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From the unmakers of sense.

Dark blue icons of video game controllers on a light blue background
Image credit: Eurogamer

This, the creators claim, is the most co-op game ever made. It's a bold ejaculation, but one that could well be true. I suspect if I rummaged around in my headbox I'd be able to think of a few games that might challenge the statement, but I'll be generous and allow them their moment of self-proclaimed glory.

In concept Schizoid is a mash-up between the top-down mayhem of Gauntlet, the colour-coded gameplay of Ikaruga, and the lyrics of Phil Collins that gave us the wonderful, and biologically unlikely, image of two hearts beating in just one mind.

Now, you may need to concentrate for this bit. There are two spaceships sealed in a top-down maze, one blue and one red. There are lots of alien enemies, also blue and red. If the blue spaceship touches a red alien, you lose a life. If it touches a blue alien, the alien explodes. And the reverse is true of the red ship. Straight away, you can see how this dynamic forces you to work together. Blue player clears red aliens that can harm the red player, while the red player clears the blue aliens that can hurt the blue player. As you're playing from a shared pool of lives, teamwork is absolutely essential if you want to progress through the 120 levels.

The aliens can evolve and change if you don't get to them fast enough, going from mindless bouncing blobs to voracious predators and eventually indestructible balls of death. Power-ups are available, but can only be activated by picking them up and bringing them to your partner. Since there's no shooting, this is yet another cunning gameplay mechanic that forces you to change the way you expect to play.

Someone suffering from schizoid personality disorder actually tends to be solitary by nature. FACT.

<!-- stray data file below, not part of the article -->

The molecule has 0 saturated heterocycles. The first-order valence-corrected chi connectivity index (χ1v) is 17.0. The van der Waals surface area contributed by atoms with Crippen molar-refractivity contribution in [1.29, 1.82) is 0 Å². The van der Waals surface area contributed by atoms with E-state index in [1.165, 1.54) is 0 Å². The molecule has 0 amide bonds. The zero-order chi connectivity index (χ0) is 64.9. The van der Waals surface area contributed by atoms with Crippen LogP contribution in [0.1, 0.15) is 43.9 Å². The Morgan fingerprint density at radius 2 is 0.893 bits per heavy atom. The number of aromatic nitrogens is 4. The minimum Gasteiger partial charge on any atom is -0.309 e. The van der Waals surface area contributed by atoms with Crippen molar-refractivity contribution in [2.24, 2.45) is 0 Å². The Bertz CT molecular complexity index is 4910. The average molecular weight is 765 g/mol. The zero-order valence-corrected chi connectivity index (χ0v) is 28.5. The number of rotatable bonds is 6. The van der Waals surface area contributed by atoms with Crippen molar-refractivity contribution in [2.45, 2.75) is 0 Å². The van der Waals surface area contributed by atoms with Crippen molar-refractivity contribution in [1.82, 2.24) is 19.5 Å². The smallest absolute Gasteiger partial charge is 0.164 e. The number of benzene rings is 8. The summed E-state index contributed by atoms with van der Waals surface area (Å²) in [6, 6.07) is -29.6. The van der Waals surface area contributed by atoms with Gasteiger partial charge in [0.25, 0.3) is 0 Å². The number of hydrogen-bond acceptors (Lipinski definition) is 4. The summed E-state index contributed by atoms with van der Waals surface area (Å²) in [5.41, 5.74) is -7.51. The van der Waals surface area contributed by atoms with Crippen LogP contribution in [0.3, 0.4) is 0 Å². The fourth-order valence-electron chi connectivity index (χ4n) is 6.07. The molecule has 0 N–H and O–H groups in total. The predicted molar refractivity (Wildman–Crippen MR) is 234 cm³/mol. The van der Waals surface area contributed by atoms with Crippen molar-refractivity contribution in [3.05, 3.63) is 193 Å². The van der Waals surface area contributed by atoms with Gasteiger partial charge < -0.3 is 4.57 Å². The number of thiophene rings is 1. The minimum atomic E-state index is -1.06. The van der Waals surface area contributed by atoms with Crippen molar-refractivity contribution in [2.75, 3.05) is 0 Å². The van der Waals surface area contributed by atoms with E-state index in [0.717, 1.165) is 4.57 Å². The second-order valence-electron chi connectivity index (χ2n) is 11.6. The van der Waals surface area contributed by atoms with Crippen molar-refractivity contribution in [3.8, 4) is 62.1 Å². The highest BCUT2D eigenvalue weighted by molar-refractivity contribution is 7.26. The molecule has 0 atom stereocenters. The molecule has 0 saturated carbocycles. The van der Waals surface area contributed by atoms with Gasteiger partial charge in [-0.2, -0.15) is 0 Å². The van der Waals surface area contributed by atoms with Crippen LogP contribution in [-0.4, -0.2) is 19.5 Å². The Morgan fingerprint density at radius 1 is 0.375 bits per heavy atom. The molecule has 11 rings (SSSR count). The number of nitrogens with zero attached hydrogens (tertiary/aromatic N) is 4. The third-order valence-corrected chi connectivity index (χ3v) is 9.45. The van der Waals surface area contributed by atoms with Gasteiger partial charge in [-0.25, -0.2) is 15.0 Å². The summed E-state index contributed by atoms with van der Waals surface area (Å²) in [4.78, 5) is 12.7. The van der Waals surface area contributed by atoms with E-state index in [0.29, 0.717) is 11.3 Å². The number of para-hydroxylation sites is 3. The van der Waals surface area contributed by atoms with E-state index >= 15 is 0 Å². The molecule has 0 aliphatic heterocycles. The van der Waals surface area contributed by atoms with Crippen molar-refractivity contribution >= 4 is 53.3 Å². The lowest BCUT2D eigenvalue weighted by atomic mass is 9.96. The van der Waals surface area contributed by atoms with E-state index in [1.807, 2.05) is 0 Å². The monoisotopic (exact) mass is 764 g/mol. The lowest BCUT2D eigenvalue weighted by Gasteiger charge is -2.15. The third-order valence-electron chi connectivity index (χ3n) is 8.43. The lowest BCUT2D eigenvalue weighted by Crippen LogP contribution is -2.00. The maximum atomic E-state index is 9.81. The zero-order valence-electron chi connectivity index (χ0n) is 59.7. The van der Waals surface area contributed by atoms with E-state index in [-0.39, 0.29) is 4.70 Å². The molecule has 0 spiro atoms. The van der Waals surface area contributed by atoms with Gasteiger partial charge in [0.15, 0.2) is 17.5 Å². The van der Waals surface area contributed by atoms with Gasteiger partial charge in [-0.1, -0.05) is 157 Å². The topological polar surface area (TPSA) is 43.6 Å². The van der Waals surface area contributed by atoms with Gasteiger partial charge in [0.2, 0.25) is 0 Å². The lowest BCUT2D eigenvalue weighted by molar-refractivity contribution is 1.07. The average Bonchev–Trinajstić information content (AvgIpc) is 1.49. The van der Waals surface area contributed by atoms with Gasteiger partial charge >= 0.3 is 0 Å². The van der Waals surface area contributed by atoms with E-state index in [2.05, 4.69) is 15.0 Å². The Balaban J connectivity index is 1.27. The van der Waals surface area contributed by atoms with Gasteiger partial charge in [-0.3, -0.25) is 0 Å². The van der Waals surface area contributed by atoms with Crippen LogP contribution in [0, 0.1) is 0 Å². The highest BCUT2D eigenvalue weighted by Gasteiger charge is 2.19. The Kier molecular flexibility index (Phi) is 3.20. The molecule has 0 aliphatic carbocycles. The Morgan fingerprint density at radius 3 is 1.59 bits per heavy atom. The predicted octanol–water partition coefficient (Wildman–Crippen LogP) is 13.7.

Schizoid is certainly full of fantastic ideas, but there are a few issues leaving waxy smears on an otherwise attractive finish. Firstly there's the consideration that this is, by nature, a game of negligible value for the friendless. You can opt to play alongside an AI bot, which isn't always the sharpest spoon in the drawer, or to control both ships yourself - a twin-stick feat that is frankly impossible. If you can do it, you're a freak and should be burned. Local and Live play is where the action is, though I found the frantic action worked better when you could see and react to the other person.

The main problem is the visuals. Everything is drenched in that diffuse glow popularised by Geometry Wars, and overused ever since by far too many XBLA games, and with ships and aliens sharing colour palettes for the gameplay to work, the result can sometimes be a confusing scrum. The game often requires delicate and precise movement, and that's not always possible when your view becomes a smear of wobbly screen effects and coloured vapour trails. Losing a precious life because you literally couldn't see where you were isn't fun.

Apart from that grumble, Schizoid is a welcome change of pace from the usual top-down shooter - not least because it's not a shooter, and instead turns co-op play from a fun optional extra into the core of the game.

7 / 10

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